Sunday, 14 May 2017

Scallops and Stirrups

Hungerford in the sunshine

Morning All

For the first time in ages, we've needed to brolly up as we chugged between locks. We've had several very wet evenings and some heavy overnight rain including a bit of thunder one night, much to the disgust of our little pooch! Generally, it's been sunny and we're two layers warmer than chilly April.

We reached Newbury mid week and liked it so much we dallied for a couple of days, then carried on through Kintbury to the delightful town of Hungerford where we moored in full sun by the town bridge. Families picnic on the benches nearby, couples stroll along the towpath and tourists snap photos of us from the footbridge over the canal - thank goodness I managed to get my hair cut in Newbury! We wandered up the High Street with Tricky on Saturday, and found that Hungerford has several large antique shops with names like 'Below Stairs' and 'Aunties Attic' as well as the more usual gift shops and charity shops. It's a very attractive town and once again, we're in no hurry to leave, this may be our one and only trip down the Kennet and Avon so we want to make the most of it. The number of locks between us and Bath is still a bit daunting and they'll all still be there on the return journey!

Beautiful house in Hungerford
The Kennet and Avon locks are broad and often very deep, the design changes every few miles as if no-one could agree on the best combination of gates and paddles, so they tried them all. The top gates have a stirrup arrangement, which I've not come across before. It's a very poor design - too narrow for wide feet in big boots. Once you've jammed your foot in and heaved yourself up onto the lock arm and walked over to the other side, that's when you find out that you can't see where to put your foot to get down. I tried mounting the lock arm like a horse, one foot in stirrup, swing other leg up and haul with arms until I had both feet together on the arm - so far so good. I reached the other side, turned round and lowered my leg over the edge, toe swinging backwards and forwards trying to locate the stirrup, arms gradually lowering me closer to the ground until it was easier to step straight onto the ground than to keep searching for the stirrup - talk about splitting your difference (now that's an expression I haven't heard for a while!)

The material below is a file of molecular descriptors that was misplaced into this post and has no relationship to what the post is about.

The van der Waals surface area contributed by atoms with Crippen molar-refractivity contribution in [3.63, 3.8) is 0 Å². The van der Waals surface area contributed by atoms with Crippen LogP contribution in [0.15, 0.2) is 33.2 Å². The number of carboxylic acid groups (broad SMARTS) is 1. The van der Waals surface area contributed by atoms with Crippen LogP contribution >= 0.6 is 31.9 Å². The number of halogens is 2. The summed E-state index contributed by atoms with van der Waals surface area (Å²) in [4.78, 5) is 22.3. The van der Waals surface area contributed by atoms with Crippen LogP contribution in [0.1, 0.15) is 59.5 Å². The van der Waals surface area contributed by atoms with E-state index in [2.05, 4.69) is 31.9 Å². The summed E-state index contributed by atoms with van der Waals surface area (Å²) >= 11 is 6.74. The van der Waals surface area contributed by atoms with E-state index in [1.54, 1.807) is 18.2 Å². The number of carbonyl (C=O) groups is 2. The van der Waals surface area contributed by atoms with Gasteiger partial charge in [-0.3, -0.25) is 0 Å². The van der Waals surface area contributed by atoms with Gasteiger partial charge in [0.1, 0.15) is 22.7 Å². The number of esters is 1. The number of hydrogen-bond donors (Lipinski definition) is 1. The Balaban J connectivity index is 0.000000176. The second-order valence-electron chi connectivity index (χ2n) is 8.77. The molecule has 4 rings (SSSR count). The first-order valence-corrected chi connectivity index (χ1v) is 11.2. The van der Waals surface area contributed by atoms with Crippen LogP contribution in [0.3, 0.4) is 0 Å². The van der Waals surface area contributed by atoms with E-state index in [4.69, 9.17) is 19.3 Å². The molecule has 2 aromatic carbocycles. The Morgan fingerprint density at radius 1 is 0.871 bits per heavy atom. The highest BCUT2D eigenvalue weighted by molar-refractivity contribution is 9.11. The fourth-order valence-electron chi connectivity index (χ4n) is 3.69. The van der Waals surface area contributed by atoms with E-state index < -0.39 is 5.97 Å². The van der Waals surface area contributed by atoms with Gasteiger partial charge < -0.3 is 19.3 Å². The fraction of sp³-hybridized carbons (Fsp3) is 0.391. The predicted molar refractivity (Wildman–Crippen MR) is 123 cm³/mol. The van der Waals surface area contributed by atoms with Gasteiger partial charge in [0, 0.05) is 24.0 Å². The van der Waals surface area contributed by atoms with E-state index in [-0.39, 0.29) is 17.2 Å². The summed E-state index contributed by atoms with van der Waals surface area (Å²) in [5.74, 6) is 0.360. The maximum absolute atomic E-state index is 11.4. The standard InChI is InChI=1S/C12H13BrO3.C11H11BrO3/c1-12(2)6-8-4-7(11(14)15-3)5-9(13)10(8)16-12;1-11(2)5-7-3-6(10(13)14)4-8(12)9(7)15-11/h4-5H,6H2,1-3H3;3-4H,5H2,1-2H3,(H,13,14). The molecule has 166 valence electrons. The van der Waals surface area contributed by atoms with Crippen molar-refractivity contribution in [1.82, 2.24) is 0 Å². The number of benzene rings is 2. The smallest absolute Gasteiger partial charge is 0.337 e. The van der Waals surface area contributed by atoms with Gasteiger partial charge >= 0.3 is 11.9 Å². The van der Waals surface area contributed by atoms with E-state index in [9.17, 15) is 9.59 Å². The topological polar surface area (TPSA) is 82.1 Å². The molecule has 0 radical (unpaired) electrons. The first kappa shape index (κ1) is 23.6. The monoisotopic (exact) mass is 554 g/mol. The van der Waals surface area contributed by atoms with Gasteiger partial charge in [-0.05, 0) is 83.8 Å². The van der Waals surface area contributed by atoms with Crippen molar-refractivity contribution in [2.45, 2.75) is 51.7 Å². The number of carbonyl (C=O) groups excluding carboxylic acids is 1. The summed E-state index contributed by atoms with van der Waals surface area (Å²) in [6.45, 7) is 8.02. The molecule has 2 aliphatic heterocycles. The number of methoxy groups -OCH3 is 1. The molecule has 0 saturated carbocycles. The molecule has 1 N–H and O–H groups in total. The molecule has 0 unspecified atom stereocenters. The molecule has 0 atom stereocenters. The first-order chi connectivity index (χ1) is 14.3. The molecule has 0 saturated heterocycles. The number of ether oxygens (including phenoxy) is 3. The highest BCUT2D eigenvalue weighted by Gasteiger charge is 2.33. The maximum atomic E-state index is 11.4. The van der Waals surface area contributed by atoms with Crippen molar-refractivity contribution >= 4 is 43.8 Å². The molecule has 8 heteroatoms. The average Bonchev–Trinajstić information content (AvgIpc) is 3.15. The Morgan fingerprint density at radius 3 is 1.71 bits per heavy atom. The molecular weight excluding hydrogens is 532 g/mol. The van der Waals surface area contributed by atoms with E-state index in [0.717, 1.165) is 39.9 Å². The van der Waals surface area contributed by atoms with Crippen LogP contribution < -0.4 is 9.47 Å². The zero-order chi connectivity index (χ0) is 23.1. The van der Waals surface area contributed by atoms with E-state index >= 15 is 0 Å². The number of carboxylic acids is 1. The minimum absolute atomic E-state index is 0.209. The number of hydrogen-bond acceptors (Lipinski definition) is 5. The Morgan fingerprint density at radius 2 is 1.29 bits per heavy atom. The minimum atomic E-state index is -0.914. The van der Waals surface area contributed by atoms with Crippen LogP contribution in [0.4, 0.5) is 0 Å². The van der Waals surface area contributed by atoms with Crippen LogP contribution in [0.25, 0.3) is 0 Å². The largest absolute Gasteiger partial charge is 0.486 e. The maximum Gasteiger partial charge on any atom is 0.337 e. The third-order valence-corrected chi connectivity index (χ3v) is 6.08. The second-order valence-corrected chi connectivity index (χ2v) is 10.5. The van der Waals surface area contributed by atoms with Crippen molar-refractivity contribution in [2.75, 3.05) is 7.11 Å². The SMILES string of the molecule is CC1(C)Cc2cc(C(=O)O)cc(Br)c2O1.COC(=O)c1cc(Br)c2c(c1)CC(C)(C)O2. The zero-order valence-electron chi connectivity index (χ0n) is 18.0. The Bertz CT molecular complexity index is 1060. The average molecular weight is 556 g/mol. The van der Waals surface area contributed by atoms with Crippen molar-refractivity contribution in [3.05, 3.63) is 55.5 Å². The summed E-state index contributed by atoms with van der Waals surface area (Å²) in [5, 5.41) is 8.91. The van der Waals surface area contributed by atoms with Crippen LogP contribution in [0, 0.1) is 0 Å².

We'd heard a lot about the turf-sided locks and I was looking forward to seeing the quaintly named Monkey Marsh Lock. The Nicholson's guide book told us that it's listed as an Ancient Monument by English Heritage and one of only two remaining on the system. I walked up from our mooring at Thatcham in the evening, hoping to take photos that captured the sun setting over the gleaming green turf. I was very disappointed to find a weedy old lock with very ugly iron scaffolding preventing the whole thing from collapsing. It didn't look very picturesque at all. It may be an engineering miracle but I'm afraid I couldn't see what the fuss was about. I took a photo for the blog - see what you think. I was more impressed by the scalloped walls of Sheffield lock at Theale. Lock walls are normally straight, both vertically and horizontally, very sensible. I can find no reason for the crimped arrangement of the walls on this lock which does make the Kennet and Avon a very interesting waterway as you don't know what to expect next.